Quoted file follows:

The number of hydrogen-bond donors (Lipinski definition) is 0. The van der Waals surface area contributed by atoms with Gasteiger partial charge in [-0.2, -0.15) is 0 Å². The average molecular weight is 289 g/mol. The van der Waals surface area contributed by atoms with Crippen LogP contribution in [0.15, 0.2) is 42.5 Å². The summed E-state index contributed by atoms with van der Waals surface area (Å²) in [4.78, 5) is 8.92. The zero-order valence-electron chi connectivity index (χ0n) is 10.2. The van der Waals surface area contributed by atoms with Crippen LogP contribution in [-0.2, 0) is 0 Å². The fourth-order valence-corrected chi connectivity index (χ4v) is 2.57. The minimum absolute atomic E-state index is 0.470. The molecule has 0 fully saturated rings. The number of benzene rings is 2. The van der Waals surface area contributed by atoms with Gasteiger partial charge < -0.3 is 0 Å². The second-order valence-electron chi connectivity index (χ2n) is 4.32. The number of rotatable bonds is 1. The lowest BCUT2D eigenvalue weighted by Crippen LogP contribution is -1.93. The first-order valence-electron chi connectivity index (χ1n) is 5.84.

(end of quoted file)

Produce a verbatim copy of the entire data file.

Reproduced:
The number of hydrogen-bond donors (Lipinski definition) is 0. The van der Waals surface area contributed by atoms with Gasteiger partial charge in [-0.2, -0.15) is 0 Å². The average molecular weight is 289 g/mol. The van der Waals surface area contributed by atoms with Crippen LogP contribution in [0.15, 0.2) is 42.5 Å². The summed E-state index contributed by atoms with van der Waals surface area (Å²) in [4.78, 5) is 8.92. The zero-order valence-electron chi connectivity index (χ0n) is 10.2. The van der Waals surface area contributed by atoms with Crippen LogP contribution in [-0.2, 0) is 0 Å². The fourth-order valence-corrected chi connectivity index (χ4v) is 2.57. The minimum absolute atomic E-state index is 0.470. The molecule has 0 fully saturated rings. The number of benzene rings is 2. The van der Waals surface area contributed by atoms with Gasteiger partial charge < -0.3 is 0 Å². The second-order valence-electron chi connectivity index (χ2n) is 4.32. The number of rotatable bonds is 1. The lowest BCUT2D eigenvalue weighted by Crippen LogP contribution is -1.93. The first-order valence-electron chi connectivity index (χ1n) is 5.84.